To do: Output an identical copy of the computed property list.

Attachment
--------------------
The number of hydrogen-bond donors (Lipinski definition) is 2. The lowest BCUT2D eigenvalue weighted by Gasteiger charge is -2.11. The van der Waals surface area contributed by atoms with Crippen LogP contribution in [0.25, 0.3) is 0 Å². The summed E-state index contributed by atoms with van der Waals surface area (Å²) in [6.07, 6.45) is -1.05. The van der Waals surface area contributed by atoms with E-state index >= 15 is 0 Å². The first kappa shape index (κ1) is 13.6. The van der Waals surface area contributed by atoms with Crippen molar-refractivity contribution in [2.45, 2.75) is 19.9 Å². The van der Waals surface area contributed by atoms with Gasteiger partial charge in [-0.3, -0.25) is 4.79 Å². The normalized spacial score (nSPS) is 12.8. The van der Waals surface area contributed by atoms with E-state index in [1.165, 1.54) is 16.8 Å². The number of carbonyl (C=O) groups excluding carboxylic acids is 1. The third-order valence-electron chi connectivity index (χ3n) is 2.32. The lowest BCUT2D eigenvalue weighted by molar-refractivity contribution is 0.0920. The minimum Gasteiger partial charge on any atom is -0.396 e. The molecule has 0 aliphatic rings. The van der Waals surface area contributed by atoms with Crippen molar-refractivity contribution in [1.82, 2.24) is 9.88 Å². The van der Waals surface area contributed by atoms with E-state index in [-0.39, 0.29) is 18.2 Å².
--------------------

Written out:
The number of hydrogen-bond donors (Lipinski definition) is 2. The lowest BCUT2D eigenvalue weighted by Gasteiger charge is -2.11. The van der Waals surface area contributed by atoms with Crippen LogP contribution in [0.25, 0.3) is 0 Å². The summed E-state index contributed by atoms with van der Waals surface area (Å²) in [6.07, 6.45) is -1.05. The van der Waals surface area contributed by atoms with E-state index >= 15 is 0 Å². The first kappa shape index (κ1) is 13.6. The van der Waals surface area contributed by atoms with Crippen molar-refractivity contribution in [2.45, 2.75) is 19.9 Å². The van der Waals surface area contributed by atoms with Gasteiger partial charge in [-0.3, -0.25) is 4.79 Å². The normalized spacial score (nSPS) is 12.8. The van der Waals surface area contributed by atoms with E-state index in [1.165, 1.54) is 16.8 Å². The number of carbonyl (C=O) groups excluding carboxylic acids is 1. The third-order valence-electron chi connectivity index (χ3n) is 2.32. The lowest BCUT2D eigenvalue weighted by molar-refractivity contribution is 0.0920. The minimum Gasteiger partial charge on any atom is -0.396 e. The molecule has 0 aliphatic rings. The van der Waals surface area contributed by atoms with Crippen molar-refractivity contribution in [1.82, 2.24) is 9.88 Å². The van der Waals surface area contributed by atoms with E-state index in [-0.39, 0.29) is 18.2 Å².